It’s not easy to define the term “Jewish Architecture”. Synagogue Architecture and generally the Jewish Architecture are hardly mentioned in the Jewish writings.
Jewish Architecture was considered throughout history as hybrid architecture, taking inspiration from local styles and patterns. However, the art and architecture of the synagogue commonly include and repeats symbols derived from the Bible and the Jewish history, such as the Menorah, Luchot HaBrit, and the Star of David.
1. Ulm Synagogue, Germany
The long connection of this hexagram symbol, known as Star of David (Magen David) to Judaism, dates back to the 3rd century. It is perhaps the most widely associated symbol with Judaism nowadays.
Rebuilt on the site of a synagogue destroyed 70 years earlier on Kristallnacht, along the River Danube, the Ulm Synagogue with the impressive Star of David-shaped windows is a well designed 56-feet-high freestanding cuboid. Architects: Kister Scheithauer Gross. Project Year: 2012.
2. Neve Dekalim Yeshiva
The Synagogue of Hesder Yeshiva in the ruined Jewish Israeli settlement Neve Dekalim, Gush Katif, was constructed with a facade in the shape of the Star of David. That extraordinary building was the most outstanding landmark of Gush Katif, which could be seen from every point in the settlement area. In August 2005, the Gush Katif residents were relocated from their homes as part of Israel’s unilateral disengagement plan. A few months later, The Neve Dekalim Yeshiva building was destroyed by the palestinians. Architects: Gershon Shevach. Project Year: 1985.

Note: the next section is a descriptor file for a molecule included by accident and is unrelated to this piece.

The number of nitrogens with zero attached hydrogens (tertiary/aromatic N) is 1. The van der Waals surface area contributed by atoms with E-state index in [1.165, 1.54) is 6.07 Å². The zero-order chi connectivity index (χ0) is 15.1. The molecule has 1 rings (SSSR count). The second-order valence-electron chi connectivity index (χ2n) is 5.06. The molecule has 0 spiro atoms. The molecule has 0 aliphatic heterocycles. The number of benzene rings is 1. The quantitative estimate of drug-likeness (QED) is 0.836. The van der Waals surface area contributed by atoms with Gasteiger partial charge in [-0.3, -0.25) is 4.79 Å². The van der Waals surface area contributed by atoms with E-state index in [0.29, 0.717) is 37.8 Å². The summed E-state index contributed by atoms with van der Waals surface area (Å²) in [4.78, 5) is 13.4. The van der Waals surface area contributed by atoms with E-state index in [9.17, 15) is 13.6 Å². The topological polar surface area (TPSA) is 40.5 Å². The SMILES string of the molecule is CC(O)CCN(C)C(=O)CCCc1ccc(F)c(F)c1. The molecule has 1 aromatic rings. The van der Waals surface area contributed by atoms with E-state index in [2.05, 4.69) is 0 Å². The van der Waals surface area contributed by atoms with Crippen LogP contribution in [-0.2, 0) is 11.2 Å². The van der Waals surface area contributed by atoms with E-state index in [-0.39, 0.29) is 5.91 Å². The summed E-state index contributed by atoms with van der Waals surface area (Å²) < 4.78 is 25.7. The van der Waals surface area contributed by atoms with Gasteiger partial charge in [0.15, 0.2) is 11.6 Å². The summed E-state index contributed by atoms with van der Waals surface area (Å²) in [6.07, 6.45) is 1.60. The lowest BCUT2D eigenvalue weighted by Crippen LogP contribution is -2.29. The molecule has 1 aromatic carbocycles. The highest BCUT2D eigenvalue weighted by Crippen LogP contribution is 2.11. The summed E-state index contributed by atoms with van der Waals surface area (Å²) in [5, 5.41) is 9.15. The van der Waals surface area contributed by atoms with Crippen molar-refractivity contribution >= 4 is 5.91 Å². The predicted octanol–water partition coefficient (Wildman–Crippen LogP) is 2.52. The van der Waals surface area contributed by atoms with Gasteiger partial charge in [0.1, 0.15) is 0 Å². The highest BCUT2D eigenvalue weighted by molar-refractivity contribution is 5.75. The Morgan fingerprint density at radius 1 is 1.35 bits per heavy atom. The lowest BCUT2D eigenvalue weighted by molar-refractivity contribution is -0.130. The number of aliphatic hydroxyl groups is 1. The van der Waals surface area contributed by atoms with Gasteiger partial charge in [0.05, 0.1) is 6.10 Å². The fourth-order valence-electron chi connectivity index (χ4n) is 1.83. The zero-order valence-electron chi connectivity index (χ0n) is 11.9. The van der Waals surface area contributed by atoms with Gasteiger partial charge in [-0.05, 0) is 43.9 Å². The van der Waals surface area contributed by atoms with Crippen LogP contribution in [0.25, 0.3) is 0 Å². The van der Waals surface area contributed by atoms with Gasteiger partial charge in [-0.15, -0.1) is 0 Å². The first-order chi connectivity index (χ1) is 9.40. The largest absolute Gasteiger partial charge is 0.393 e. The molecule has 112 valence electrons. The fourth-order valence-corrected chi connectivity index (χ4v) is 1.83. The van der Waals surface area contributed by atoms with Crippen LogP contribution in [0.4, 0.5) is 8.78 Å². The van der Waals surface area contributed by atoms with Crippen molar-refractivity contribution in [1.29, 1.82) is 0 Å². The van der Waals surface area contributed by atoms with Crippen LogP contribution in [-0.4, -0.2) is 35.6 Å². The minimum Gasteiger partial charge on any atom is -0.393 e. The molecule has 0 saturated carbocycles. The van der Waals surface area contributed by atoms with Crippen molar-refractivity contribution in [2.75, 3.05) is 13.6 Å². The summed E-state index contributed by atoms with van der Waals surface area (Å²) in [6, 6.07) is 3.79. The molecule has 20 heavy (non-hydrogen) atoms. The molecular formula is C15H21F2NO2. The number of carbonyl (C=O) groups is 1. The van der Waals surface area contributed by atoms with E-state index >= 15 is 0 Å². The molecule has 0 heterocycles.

3. Raymond G. Perelman Center for Jewish Life at Drexel University, Philadelphia
The Menorah, the seven-branched candelabrum, is the oldest symbol of the Jewish people, and also the oldest known religious symbol of the western world.
The design of new Drexel Hillel was inspired by the Menorah and recognized for outstanding architecture. As befits a Menorah, the four-level building has natural and powerful ethereal lighting. Architects: Saitowitz. Project Year: 2016.
4. The Knesset Menorah, Jerusalem
This molded of the bronze piece of art, standing in the Israeli government precinct’s garden, resembles the golden candelabrum that stood in the Temple of Jerusalem. The engravings on the Knesset Menorah represent various biblical key events and stories from the Jewish history. Designed by: The Jewish sculptor Benno Elkan. Project Year: 1956.
5. Desd Sea Scrolls, Israel Museum, Jerusalem
The holiest and most valued object in Judaism is definitely the Torah Scroll. The Torah Scrolls in use nowadays are made and shaped almost the same as the historical ones, dates back at 1200 BCE, despite the thousands of years that have been passed.
Inside the Shrine of The Book at the Israel Museum in Jerusalem are the Dead Sea Scrolls, the earliest known biblical manuscript. The interior of the display room is designed to look like one of the jars the scrolls were found in, with a huge handle, in the shape of a Torah Scroll. Architects: Armand Phillip Bartos and Frederick John Kiesler. Project Year: 1965.
6. Shalva National Children’s Center, Jerusalem
Shalva is a huge charity organization which works to help children with disabilities and their families. They wanted the kids to have access to the Torah even though they can’t actually touch the Torah scrolls. Thus, they sensitively planned this Holy Ark, designed in the shape of the Torah. The perfect carpentry work of Shalva Synagogue is by the skilled team of Gabriel Holy Design. Architects: Raanan Caspin and Ben Biran. Project Year: 2017.